Scientists have developed a long-acting delivery system for the tuberculosis drug, rifabutin, that could increase compliance to treatment. The team combined rifabutin with biodegradable polymers and nontoxic, biocompatible solvents and injected the formulation subcutaneously in mice. The solvents solidify in the body upon injection generating an implant that enables the slow release of the drug over time. The new delivery system also allows higher loads of rifabutin in a single injection.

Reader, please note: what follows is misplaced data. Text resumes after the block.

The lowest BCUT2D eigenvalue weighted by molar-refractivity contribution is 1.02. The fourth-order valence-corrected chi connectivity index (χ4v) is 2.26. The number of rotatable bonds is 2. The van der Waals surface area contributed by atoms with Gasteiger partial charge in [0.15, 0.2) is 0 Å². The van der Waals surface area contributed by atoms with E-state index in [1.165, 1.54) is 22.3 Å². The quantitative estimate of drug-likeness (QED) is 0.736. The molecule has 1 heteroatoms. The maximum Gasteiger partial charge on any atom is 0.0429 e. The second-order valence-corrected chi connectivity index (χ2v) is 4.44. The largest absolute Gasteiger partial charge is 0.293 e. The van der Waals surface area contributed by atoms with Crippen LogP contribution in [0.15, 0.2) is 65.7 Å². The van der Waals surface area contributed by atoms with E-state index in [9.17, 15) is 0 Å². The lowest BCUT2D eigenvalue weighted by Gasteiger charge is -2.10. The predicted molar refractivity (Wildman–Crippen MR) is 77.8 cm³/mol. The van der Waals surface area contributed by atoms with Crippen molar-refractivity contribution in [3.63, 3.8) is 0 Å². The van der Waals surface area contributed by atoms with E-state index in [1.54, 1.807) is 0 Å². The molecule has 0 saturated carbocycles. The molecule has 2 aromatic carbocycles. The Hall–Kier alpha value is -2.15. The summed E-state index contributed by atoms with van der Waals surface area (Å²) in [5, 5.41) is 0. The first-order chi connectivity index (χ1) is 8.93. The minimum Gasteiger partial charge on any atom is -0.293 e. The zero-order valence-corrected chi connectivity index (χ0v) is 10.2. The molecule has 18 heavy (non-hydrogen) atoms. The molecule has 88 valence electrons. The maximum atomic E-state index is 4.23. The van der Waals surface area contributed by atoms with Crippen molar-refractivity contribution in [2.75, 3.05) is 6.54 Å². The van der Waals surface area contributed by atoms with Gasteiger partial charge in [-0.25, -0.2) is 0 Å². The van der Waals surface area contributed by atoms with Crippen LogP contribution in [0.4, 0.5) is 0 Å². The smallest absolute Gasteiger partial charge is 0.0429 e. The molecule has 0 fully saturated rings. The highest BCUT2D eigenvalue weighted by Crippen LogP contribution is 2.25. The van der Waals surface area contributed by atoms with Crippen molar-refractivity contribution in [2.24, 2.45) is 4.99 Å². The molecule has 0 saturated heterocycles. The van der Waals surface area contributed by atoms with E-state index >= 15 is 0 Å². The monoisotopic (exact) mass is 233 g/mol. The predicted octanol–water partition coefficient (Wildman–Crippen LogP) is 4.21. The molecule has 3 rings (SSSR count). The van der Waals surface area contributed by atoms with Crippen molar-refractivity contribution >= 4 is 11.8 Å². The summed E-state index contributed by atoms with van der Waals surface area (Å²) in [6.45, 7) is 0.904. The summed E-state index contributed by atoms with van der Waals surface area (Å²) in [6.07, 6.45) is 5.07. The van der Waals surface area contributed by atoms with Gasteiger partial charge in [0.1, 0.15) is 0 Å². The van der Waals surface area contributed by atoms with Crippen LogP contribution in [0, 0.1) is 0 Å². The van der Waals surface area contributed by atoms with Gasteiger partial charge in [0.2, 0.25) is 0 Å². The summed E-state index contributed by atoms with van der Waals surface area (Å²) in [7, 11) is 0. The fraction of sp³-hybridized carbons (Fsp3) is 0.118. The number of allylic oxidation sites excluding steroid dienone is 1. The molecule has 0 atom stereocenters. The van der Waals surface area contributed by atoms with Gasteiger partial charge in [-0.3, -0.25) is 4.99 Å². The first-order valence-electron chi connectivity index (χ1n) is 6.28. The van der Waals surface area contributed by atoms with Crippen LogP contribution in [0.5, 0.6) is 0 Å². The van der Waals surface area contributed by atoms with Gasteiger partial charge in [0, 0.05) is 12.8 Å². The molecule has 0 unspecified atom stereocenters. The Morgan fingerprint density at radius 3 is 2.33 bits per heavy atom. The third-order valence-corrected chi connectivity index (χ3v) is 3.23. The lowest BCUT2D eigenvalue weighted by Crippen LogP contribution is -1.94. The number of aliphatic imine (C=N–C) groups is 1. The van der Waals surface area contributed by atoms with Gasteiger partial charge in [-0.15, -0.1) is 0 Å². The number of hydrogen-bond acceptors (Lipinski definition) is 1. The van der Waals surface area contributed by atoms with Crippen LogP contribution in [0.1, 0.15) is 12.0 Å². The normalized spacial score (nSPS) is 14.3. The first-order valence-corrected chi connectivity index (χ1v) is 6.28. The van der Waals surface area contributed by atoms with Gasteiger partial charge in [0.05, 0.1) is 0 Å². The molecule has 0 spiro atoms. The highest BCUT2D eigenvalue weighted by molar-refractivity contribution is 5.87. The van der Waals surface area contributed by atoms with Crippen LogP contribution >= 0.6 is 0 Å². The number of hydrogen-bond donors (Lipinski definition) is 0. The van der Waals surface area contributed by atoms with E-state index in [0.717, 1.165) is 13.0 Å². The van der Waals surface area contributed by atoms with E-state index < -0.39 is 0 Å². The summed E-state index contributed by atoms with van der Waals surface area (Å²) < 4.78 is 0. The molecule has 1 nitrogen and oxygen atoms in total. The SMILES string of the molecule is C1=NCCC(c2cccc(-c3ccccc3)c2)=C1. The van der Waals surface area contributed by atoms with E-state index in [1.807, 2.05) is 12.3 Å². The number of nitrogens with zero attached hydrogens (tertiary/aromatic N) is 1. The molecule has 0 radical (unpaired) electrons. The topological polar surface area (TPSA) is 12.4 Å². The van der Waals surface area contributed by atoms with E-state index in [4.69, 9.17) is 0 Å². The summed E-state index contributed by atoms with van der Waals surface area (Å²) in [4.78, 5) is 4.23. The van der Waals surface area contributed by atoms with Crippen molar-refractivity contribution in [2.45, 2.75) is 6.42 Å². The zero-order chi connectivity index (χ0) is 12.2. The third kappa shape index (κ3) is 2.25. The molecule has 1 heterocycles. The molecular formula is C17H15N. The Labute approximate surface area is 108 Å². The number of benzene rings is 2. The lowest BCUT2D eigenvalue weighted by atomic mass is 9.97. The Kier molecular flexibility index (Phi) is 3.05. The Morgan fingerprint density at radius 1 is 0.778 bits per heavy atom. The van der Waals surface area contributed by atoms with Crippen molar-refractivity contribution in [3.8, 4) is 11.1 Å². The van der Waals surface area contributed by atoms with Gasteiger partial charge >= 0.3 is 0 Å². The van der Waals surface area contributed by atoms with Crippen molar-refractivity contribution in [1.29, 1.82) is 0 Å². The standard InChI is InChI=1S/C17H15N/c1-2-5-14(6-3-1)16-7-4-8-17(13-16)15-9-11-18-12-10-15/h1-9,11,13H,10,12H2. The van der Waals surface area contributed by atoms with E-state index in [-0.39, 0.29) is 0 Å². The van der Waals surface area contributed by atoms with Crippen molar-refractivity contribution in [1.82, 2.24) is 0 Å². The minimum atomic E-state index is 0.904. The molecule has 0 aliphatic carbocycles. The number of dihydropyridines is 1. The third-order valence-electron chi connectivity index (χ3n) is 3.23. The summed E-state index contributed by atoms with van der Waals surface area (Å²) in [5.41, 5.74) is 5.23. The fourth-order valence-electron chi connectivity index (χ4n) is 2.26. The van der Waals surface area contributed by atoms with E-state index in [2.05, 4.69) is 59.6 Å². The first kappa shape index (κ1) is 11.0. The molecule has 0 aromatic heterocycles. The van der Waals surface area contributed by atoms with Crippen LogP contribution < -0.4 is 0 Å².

South Korean scientists have isolated and purified an active ingredient from Cynanchum atratum, a flowering plant used in traditional Chinese medicine, called deoxypergularinine (DPG) and developed and tested multiple analogues of the compound for their ability to inhibit M. tuberculosis without harming infected cells. PP derivates of DPG specifically inhibited normal and drug-resistant strains of Mycobacterium tuberculosis without significantly changing the intestinal microbiome in mice.